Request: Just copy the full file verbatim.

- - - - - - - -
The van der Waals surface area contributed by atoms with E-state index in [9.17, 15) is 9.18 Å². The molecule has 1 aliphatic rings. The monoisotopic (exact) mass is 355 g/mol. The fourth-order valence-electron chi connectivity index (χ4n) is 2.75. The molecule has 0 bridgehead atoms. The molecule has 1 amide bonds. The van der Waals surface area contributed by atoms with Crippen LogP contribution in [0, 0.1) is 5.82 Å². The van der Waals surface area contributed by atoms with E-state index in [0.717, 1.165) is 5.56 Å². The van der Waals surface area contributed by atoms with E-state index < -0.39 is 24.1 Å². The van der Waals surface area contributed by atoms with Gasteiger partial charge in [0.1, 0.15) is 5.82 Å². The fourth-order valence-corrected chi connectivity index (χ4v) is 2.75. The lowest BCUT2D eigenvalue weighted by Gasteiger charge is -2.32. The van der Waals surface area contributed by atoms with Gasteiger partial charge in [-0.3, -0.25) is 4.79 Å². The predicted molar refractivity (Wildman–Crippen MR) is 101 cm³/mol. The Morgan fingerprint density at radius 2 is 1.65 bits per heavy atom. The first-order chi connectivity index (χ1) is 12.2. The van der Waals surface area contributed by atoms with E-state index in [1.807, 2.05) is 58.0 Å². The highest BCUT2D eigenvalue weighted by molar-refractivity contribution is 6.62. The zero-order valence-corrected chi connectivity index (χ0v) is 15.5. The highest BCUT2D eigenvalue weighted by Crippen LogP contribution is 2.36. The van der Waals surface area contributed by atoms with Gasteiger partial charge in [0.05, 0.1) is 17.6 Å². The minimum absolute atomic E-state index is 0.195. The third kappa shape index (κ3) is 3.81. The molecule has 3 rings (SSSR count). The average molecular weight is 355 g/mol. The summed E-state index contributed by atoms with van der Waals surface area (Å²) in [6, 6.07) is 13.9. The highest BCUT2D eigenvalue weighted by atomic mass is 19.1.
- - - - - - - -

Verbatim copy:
The van der Waals surface area contributed by atoms with E-state index in [9.17, 15) is 9.18 Å². The molecule has 1 aliphatic rings. The monoisotopic (exact) mass is 355 g/mol. The fourth-order valence-electron chi connectivity index (χ4n) is 2.75. The molecule has 0 bridgehead atoms. The molecule has 1 amide bonds. The van der Waals surface area contributed by atoms with Crippen LogP contribution in [0, 0.1) is 5.82 Å². The van der Waals surface area contributed by atoms with E-state index in [0.717, 1.165) is 5.56 Å². The van der Waals surface area contributed by atoms with E-state index < -0.39 is 24.1 Å². The van der Waals surface area contributed by atoms with Gasteiger partial charge in [0.1, 0.15) is 5.82 Å². The fourth-order valence-corrected chi connectivity index (χ4v) is 2.75. The lowest BCUT2D eigenvalue weighted by Gasteiger charge is -2.32. The van der Waals surface area contributed by atoms with Gasteiger partial charge in [-0.3, -0.25) is 4.79 Å². The predicted molar refractivity (Wildman–Crippen MR) is 101 cm³/mol. The Morgan fingerprint density at radius 2 is 1.65 bits per heavy atom. The first-order chi connectivity index (χ1) is 12.2. The van der Waals surface area contributed by atoms with E-state index in [1.807, 2.05) is 58.0 Å². The highest BCUT2D eigenvalue weighted by molar-refractivity contribution is 6.62. The zero-order valence-corrected chi connectivity index (χ0v) is 15.5. The highest BCUT2D eigenvalue weighted by Crippen LogP contribution is 2.36. The van der Waals surface area contributed by atoms with Gasteiger partial charge in [0.05, 0.1) is 17.6 Å². The minimum absolute atomic E-state index is 0.195. The third kappa shape index (κ3) is 3.81. The molecule has 3 rings (SSSR count). The average molecular weight is 355 g/mol. The summed E-state index contributed by atoms with van der Waals surface area (Å²) in [6, 6.07) is 13.9. The highest BCUT2D eigenvalue weighted by atomic mass is 19.1.